The Political Animal Essay Research Paper Much

The Political Animal Essay, Research Paper

Much time has been devoted to the study of how and why

governments exist. This effort is required to understand

America’s political and philosophical roots. The ancient

Greek philosopher Aristotle pursued and ultimately

answered this question in his work, The Politics. Though

written thousands of years ago, the lessons taught about the

natural state of politics reveal the immensely complex

system of an organized civil government in modern United

States. Perhaps one of the most profound thoughts

revealed in The Politics concerns the origin and nature of

basic government, the cities. "Hence it is evident that a city

is a natural production, and that man is naturally a political

animal" (Aristotle 1253a). Aristotle’s line from The Politics

exemplifies two distinct but related points. The first part

states that the formation of cities is natural and the second

deals with the idea that man is by his own nature, a political


At the beginning of The Politics, Aristotle says, "every city

must be allowed to be the work of nature, if we admit that

the original society between male and female is; for to this

as their end all subordinate societies tend, and the end of

everything is the nature of it"(1253b). Each city begins as a

collection of partnerships. These associations are the

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bonds that men create between each other as a result of

their natural tendency to be social and interact, "there is

then in all persons a natural impetus to associate with each

other" (1253a). Partnerships are natural because man is not

inclined to be self-sufficient on his own merits. A man

cannot exist merely for his own sake and expect to be a

functioning member of the city but must be supplemented

through the thoughts and ideas of other men. A man must

experience interaction with others to more fully complete

his existence. This supplementation is the essence of

partnerships because dealing with other men increases each

man’s own wholeness. Furthermore, by listening to the

thoughts and ideas of other men, he is furthering his own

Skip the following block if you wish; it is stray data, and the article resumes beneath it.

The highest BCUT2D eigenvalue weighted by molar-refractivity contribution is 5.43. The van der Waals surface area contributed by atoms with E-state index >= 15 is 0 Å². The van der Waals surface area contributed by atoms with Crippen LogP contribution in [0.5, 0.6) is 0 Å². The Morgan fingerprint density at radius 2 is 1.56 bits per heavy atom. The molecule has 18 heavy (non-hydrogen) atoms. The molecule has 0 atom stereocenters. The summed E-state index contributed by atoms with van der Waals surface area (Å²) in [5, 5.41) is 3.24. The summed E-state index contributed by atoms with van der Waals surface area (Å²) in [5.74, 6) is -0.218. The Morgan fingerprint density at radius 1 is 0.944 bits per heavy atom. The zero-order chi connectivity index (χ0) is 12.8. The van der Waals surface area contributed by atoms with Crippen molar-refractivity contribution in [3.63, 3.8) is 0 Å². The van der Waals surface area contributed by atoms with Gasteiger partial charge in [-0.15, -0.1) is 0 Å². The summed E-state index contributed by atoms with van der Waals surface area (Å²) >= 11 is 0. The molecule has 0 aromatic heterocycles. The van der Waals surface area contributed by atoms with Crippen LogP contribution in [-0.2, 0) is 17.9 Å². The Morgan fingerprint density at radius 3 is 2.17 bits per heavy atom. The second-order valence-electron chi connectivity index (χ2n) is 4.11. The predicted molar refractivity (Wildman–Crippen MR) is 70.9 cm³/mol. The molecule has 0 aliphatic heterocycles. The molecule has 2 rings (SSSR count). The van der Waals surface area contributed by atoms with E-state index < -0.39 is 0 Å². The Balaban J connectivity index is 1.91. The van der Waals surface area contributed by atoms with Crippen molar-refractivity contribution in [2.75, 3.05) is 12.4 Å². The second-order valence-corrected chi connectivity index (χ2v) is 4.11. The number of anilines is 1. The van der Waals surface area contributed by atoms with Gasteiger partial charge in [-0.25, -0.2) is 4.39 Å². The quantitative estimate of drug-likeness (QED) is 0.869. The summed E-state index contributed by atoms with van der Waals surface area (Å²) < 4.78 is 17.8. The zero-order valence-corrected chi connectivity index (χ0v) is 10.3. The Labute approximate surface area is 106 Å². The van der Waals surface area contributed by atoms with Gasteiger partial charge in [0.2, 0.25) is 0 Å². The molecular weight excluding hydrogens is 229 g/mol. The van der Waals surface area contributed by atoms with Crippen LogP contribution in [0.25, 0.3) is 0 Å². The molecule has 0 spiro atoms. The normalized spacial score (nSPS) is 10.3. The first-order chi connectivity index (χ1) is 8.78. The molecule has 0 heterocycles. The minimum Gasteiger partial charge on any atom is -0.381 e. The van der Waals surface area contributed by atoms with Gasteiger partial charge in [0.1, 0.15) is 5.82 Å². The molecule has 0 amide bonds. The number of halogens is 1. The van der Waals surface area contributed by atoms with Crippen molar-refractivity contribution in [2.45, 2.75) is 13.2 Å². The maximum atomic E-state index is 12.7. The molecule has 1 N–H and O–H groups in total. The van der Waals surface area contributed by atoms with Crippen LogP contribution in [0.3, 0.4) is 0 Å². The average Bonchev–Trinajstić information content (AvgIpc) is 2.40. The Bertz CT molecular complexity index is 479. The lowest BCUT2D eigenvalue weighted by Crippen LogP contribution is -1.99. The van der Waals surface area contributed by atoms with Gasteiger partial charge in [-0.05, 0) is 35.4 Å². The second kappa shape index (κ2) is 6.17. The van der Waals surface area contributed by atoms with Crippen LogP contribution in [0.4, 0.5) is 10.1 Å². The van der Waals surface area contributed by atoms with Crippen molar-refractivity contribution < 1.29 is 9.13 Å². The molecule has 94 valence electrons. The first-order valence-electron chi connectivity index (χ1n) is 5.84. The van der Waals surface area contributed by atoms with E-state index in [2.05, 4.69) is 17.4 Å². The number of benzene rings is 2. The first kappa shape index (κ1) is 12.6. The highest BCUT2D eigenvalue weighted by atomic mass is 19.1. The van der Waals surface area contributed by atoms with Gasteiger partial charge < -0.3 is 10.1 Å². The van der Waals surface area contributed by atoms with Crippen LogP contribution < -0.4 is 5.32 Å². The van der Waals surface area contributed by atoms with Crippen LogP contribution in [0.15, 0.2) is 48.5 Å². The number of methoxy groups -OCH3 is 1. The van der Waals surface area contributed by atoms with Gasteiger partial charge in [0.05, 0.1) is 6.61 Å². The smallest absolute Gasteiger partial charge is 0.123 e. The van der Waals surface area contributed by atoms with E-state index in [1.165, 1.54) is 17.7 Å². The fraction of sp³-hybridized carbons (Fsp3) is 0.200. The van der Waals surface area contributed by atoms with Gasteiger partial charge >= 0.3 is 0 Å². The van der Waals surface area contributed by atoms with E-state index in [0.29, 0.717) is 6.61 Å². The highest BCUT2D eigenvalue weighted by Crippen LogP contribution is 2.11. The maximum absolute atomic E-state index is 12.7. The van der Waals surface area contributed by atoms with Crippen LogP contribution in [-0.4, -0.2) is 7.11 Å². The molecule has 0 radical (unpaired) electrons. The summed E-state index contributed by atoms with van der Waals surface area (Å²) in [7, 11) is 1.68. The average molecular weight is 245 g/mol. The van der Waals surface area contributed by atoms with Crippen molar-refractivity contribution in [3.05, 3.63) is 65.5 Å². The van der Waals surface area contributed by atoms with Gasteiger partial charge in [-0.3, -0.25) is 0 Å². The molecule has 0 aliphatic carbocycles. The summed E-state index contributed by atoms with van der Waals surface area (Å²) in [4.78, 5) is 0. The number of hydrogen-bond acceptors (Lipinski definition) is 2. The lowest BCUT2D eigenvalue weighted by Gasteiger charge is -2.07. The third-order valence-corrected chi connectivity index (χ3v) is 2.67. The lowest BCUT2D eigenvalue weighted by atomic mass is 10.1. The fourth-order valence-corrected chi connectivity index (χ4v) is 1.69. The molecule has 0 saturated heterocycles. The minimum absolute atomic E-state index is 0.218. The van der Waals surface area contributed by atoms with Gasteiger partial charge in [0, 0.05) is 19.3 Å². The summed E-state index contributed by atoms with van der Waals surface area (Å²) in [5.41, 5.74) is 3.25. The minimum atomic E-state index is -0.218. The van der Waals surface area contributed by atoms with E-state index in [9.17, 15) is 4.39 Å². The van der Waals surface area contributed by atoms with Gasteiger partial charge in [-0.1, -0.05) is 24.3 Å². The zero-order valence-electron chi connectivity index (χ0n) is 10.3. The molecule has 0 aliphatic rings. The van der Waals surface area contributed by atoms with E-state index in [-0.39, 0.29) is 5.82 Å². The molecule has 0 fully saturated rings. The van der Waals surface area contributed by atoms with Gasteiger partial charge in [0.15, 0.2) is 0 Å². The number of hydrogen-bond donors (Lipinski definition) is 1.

proclivity, enabling him to be active in the city and

therefore, becoming a human being. It is only through the

city, however, that man can truly be complete because it

reaches a level of full self-sufficiency. The collection of

partnerships that comprise the city makes men into

complete human beings and assists them on their way to

happiness, "the end and perfection of government: first

founded that we might live, but continued that we may live

happily"(1252b). This is a level of excellence for man

because it means that he will not only survive but will thrive

after becoming fully human and therefore happy. Aristotle

asserts that the city, because it is made up of different

partnerships which are natural, becomes self-sustaining

without outside help. In Aristotle’s opinion, cities are not

created, they already exist; it is just a matter of forming the

partnerships to find it and its rewards.

Since the natural purpose of man is to be as

comprehensively human as possible, and the natural

purpose of the city is to make men human, Aristotle says

that this process

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of making the city is natural. The difficulty of this process is

the nature in which the city goes about developing the

human. It is difficult because it relies on the relationships

men have with each other. They must come together and

complete each other to fulfill their purpose just as individual

pieces join together to complete a puzzle. In Aristotle’s

world, the importance of the individuality of men is not

initially significant because everyone lives to be part of the

city. In other words, because the city makes human beings,

man must exert all of his efforts to participate and interact in

the city. It is only after being part of the city that man,

becoming a complete human, will be able to reap the

rewards of total excellence in life and happiness. Another

reason that the city is natural is that "the notion of a city

naturally precedes that of family or an individual" (1253a).